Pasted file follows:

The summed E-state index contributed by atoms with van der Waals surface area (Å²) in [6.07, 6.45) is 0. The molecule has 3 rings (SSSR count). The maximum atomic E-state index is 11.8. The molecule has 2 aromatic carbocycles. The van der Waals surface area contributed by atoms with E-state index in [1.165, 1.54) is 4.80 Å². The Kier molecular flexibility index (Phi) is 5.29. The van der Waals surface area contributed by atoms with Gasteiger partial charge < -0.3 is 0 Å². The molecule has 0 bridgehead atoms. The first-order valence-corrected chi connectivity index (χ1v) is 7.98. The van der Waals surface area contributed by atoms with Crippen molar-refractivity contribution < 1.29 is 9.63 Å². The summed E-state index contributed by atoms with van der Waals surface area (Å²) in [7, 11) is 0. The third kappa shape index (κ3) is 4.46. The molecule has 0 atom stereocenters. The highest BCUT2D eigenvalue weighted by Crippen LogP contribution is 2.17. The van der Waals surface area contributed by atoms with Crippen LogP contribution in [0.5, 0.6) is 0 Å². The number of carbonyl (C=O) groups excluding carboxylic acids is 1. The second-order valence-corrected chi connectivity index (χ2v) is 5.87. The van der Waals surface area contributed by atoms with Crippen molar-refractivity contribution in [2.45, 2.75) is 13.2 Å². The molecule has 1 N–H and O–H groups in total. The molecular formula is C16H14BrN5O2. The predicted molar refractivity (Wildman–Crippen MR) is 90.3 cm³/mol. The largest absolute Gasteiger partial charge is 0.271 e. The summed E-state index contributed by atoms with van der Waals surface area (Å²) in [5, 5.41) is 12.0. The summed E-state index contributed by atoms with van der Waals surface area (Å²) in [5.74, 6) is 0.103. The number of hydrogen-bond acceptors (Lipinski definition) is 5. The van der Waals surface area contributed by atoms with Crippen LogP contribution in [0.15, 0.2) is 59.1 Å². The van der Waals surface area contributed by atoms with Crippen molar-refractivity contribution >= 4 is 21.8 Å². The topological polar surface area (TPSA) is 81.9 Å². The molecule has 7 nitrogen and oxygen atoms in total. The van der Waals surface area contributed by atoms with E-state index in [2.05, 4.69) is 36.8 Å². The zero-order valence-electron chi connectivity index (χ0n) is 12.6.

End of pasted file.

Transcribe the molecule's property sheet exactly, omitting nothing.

The summed E-state index contributed by atoms with van der Waals surface area (Å²) in [6.07, 6.45) is 0. The molecule has 3 rings (SSSR count). The maximum atomic E-state index is 11.8. The molecule has 2 aromatic carbocycles. The van der Waals surface area contributed by atoms with E-state index in [1.165, 1.54) is 4.80 Å². The Kier molecular flexibility index (Phi) is 5.29. The van der Waals surface area contributed by atoms with Gasteiger partial charge < -0.3 is 0 Å². The molecule has 0 bridgehead atoms. The first-order valence-corrected chi connectivity index (χ1v) is 7.98. The van der Waals surface area contributed by atoms with Crippen molar-refractivity contribution < 1.29 is 9.63 Å². The summed E-state index contributed by atoms with van der Waals surface area (Å²) in [7, 11) is 0. The third kappa shape index (κ3) is 4.46. The molecule has 0 atom stereocenters. The highest BCUT2D eigenvalue weighted by Crippen LogP contribution is 2.17. The van der Waals surface area contributed by atoms with Crippen LogP contribution in [0.5, 0.6) is 0 Å². The number of carbonyl (C=O) groups excluding carboxylic acids is 1. The second-order valence-corrected chi connectivity index (χ2v) is 5.87. The van der Waals surface area contributed by atoms with Crippen molar-refractivity contribution in [2.45, 2.75) is 13.2 Å². The molecule has 1 N–H and O–H groups in total. The molecular formula is C16H14BrN5O2. The predicted molar refractivity (Wildman–Crippen MR) is 90.3 cm³/mol. The largest absolute Gasteiger partial charge is 0.271 e. The summed E-state index contributed by atoms with van der Waals surface area (Å²) in [5, 5.41) is 12.0. The summed E-state index contributed by atoms with van der Waals surface area (Å²) in [5.74, 6) is 0.103. The number of hydrogen-bond acceptors (Lipinski definition) is 5. The van der Waals surface area contributed by atoms with Crippen LogP contribution in [0.15, 0.2) is 59.1 Å². The van der Waals surface area contributed by atoms with Crippen molar-refractivity contribution >= 4 is 21.8 Å². The topological polar surface area (TPSA) is 81.9 Å². The molecule has 7 nitrogen and oxygen atoms in total. The van der Waals surface area contributed by atoms with E-state index in [2.05, 4.69) is 36.8 Å². The zero-order valence-electron chi connectivity index (χ0n) is 12.6.